The world’s second largest cocoa producing country yesterday celebrated the inauguration of its new president, John Atta Mills. The event marked the end of the John Kufuor’s presidency which lasted two four-year terms. The initial election last December ended inconclusive since neither Mills nor his opponent Akufo-Addo received the necessary 50 percent of the vote. The runoff election on December 28 was extremely close–50.23 percent for Mills vs. 49.77 pecent for Akufo-Addo.
The election of Mills marks Ghana’s second turn-over of power from one political party to another since former leader Jerry Rawlings reintroduced democractic elections in 1992. Rawlings himself came to power in after his second coup d’etat in 1981. Mills’ party, the National Democratic Congress, was originally founded by Rawlings as a vehicle to contest the first presidential elections in 1992. Rawlings was reelected in 1996. In 2000, having reached the constitutional two-term limit, Rawlings turned over the reigns of the party to John Atta Mills.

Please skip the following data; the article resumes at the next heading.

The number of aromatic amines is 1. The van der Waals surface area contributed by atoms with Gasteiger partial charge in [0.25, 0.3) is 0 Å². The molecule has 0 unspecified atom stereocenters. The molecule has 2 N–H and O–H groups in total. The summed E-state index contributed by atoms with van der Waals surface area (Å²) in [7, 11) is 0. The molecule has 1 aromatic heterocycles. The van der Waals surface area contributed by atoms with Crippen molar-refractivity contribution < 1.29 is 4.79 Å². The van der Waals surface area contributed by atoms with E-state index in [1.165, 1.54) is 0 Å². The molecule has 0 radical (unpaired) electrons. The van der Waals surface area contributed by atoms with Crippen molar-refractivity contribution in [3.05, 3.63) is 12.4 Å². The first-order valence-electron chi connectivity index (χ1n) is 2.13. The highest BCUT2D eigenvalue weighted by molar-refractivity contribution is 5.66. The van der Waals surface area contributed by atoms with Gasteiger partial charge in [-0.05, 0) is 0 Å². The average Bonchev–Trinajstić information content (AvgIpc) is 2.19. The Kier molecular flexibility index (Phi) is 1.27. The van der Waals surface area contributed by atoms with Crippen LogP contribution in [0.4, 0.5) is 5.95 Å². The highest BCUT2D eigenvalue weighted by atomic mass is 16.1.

Ghanians, however, chose John Kuofor of the opposition New Patriotic Party in the 2000 election. This election marked the shift from a more social democratic to a market-based philosophy. Ghana’s economy grew rapidly under Kuofor, but the benefits of that growth were distributed very unevenly. During my own visit to Ghana last Feburary, I noticed both the signs of economic growth–new contstruction in everywhere in Accra, traffic choking the streets, large billboards advertising the newest cars and electronic gadget–and evidence of the unequal distribution. Obvious poverty existed right next to the new construction sites. It seemed as if the majority of the population was busy hawking wares on the sidewalks.
Mills and the National Democratic Congress have promised to focus more on poverty alleviation. This shift in perspective comes at the very time that Ghana is poised to become an oil producer (see my earlier post on Takoradi). Newfound oil revenue can serve as a catalyst for development but the experience of Nigeria should serve as a reminder of how much can go wrong when it comes to investing oil revenue wisely. Oil revenue can distort an economy quickly and cocoa, a main export crop, can easily fall by the wayside.
But the slim margin of victory will make it difficult for Mills to implement dramatic changes. This was certainly not a strong mandate for change.
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